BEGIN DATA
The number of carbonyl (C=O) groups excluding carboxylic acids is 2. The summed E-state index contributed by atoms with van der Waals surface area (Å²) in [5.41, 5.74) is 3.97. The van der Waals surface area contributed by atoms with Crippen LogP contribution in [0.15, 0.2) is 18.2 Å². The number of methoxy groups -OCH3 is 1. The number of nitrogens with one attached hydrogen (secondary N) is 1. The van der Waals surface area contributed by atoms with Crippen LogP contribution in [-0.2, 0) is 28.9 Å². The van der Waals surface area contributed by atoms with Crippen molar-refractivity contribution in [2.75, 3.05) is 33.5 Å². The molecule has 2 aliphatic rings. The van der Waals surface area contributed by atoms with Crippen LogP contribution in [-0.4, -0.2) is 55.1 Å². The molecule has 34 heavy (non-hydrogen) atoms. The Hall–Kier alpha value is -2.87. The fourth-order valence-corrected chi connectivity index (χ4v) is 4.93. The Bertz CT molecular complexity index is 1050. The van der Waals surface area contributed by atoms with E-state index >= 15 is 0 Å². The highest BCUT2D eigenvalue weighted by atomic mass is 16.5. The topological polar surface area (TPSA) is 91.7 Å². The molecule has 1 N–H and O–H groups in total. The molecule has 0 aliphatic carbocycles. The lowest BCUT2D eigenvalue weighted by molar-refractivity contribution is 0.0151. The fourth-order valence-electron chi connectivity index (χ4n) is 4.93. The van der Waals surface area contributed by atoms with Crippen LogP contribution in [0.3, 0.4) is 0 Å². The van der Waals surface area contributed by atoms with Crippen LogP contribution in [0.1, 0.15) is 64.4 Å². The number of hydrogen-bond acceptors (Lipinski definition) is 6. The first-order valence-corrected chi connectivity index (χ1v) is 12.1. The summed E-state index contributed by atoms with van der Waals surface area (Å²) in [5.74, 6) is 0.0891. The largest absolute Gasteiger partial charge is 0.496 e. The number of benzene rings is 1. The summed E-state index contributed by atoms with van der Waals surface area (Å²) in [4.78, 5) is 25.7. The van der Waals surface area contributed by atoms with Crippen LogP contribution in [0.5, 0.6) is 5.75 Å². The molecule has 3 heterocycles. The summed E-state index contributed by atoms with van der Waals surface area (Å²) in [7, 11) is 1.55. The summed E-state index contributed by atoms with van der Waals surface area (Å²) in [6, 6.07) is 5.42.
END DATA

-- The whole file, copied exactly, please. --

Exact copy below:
The number of carbonyl (C=O) groups excluding carboxylic acids is 2. The summed E-state index contributed by atoms with van der Waals surface area (Å²) in [5.41, 5.74) is 3.97. The van der Waals surface area contributed by atoms with Crippen LogP contribution in [0.15, 0.2) is 18.2 Å². The number of methoxy groups -OCH3 is 1. The number of nitrogens with one attached hydrogen (secondary N) is 1. The van der Waals surface area contributed by atoms with Crippen LogP contribution in [-0.2, 0) is 28.9 Å². The van der Waals surface area contributed by atoms with Crippen molar-refractivity contribution in [2.75, 3.05) is 33.5 Å². The molecule has 2 aliphatic rings. The van der Waals surface area contributed by atoms with Crippen LogP contribution in [-0.4, -0.2) is 55.1 Å². The molecule has 34 heavy (non-hydrogen) atoms. The Hall–Kier alpha value is -2.87. The fourth-order valence-corrected chi connectivity index (χ4v) is 4.93. The Bertz CT molecular complexity index is 1050. The van der Waals surface area contributed by atoms with E-state index >= 15 is 0 Å². The highest BCUT2D eigenvalue weighted by atomic mass is 16.5. The topological polar surface area (TPSA) is 91.7 Å². The molecule has 1 N–H and O–H groups in total. The molecule has 0 aliphatic carbocycles. The lowest BCUT2D eigenvalue weighted by molar-refractivity contribution is 0.0151. The fourth-order valence-electron chi connectivity index (χ4n) is 4.93. The van der Waals surface area contributed by atoms with Crippen LogP contribution in [0.3, 0.4) is 0 Å². The van der Waals surface area contributed by atoms with Crippen LogP contribution in [0.1, 0.15) is 64.4 Å². The number of hydrogen-bond acceptors (Lipinski definition) is 6. The first-order valence-corrected chi connectivity index (χ1v) is 12.1. The summed E-state index contributed by atoms with van der Waals surface area (Å²) in [5.74, 6) is 0.0891. The largest absolute Gasteiger partial charge is 0.496 e. The number of benzene rings is 1. The summed E-state index contributed by atoms with van der Waals surface area (Å²) in [4.78, 5) is 25.7. The van der Waals surface area contributed by atoms with Crippen LogP contribution in [0.5, 0.6) is 5.75 Å². The molecule has 3 heterocycles. The summed E-state index contributed by atoms with van der Waals surface area (Å²) in [7, 11) is 1.55. The summed E-state index contributed by atoms with van der Waals surface area (Å²) in [6, 6.07) is 5.42.